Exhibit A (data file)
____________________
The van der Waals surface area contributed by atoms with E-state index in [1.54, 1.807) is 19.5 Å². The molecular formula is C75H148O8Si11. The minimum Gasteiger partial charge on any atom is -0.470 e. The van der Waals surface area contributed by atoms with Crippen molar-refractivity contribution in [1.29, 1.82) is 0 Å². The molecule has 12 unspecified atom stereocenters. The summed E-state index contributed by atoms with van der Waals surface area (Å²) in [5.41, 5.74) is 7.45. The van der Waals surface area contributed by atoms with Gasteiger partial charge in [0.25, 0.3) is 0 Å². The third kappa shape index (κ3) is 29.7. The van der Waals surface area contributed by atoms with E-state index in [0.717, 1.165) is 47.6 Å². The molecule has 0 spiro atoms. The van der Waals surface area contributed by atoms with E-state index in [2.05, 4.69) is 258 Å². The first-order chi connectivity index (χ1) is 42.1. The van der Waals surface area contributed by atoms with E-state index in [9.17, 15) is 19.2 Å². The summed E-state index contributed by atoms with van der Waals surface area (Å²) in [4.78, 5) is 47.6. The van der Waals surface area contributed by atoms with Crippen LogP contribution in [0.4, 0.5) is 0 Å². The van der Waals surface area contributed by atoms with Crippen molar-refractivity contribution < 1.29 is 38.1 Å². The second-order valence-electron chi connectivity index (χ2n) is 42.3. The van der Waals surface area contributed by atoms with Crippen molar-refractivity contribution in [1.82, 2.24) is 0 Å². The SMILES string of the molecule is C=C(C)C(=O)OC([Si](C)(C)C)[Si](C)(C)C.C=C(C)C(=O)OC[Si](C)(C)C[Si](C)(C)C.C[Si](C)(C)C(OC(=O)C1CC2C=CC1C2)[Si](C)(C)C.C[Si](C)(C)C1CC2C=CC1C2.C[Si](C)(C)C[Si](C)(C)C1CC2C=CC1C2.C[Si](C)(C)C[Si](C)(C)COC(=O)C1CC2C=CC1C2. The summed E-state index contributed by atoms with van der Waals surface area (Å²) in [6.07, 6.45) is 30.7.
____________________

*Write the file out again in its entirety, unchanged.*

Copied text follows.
The van der Waals surface area contributed by atoms with E-state index in [1.54, 1.807) is 19.5 Å². The molecular formula is C75H148O8Si11. The minimum Gasteiger partial charge on any atom is -0.470 e. The van der Waals surface area contributed by atoms with Crippen molar-refractivity contribution in [1.29, 1.82) is 0 Å². The molecule has 12 unspecified atom stereocenters. The summed E-state index contributed by atoms with van der Waals surface area (Å²) in [5.41, 5.74) is 7.45. The van der Waals surface area contributed by atoms with Gasteiger partial charge in [0.25, 0.3) is 0 Å². The third kappa shape index (κ3) is 29.7. The van der Waals surface area contributed by atoms with E-state index in [0.717, 1.165) is 47.6 Å². The molecule has 0 spiro atoms. The van der Waals surface area contributed by atoms with E-state index in [2.05, 4.69) is 258 Å². The first-order chi connectivity index (χ1) is 42.1. The van der Waals surface area contributed by atoms with E-state index in [9.17, 15) is 19.2 Å². The summed E-state index contributed by atoms with van der Waals surface area (Å²) in [4.78, 5) is 47.6. The van der Waals surface area contributed by atoms with Crippen LogP contribution in [0.4, 0.5) is 0 Å². The van der Waals surface area contributed by atoms with Crippen molar-refractivity contribution < 1.29 is 38.1 Å². The second-order valence-electron chi connectivity index (χ2n) is 42.3. The van der Waals surface area contributed by atoms with Crippen molar-refractivity contribution in [1.82, 2.24) is 0 Å². The SMILES string of the molecule is C=C(C)C(=O)OC([Si](C)(C)C)[Si](C)(C)C.C=C(C)C(=O)OC[Si](C)(C)C[Si](C)(C)C.C[Si](C)(C)C(OC(=O)C1CC2C=CC1C2)[Si](C)(C)C.C[Si](C)(C)C1CC2C=CC1C2.C[Si](C)(C)C[Si](C)(C)C1CC2C=CC1C2.C[Si](C)(C)C[Si](C)(C)COC(=O)C1CC2C=CC1C2. The summed E-state index contributed by atoms with van der Waals surface area (Å²) in [6.07, 6.45) is 30.7.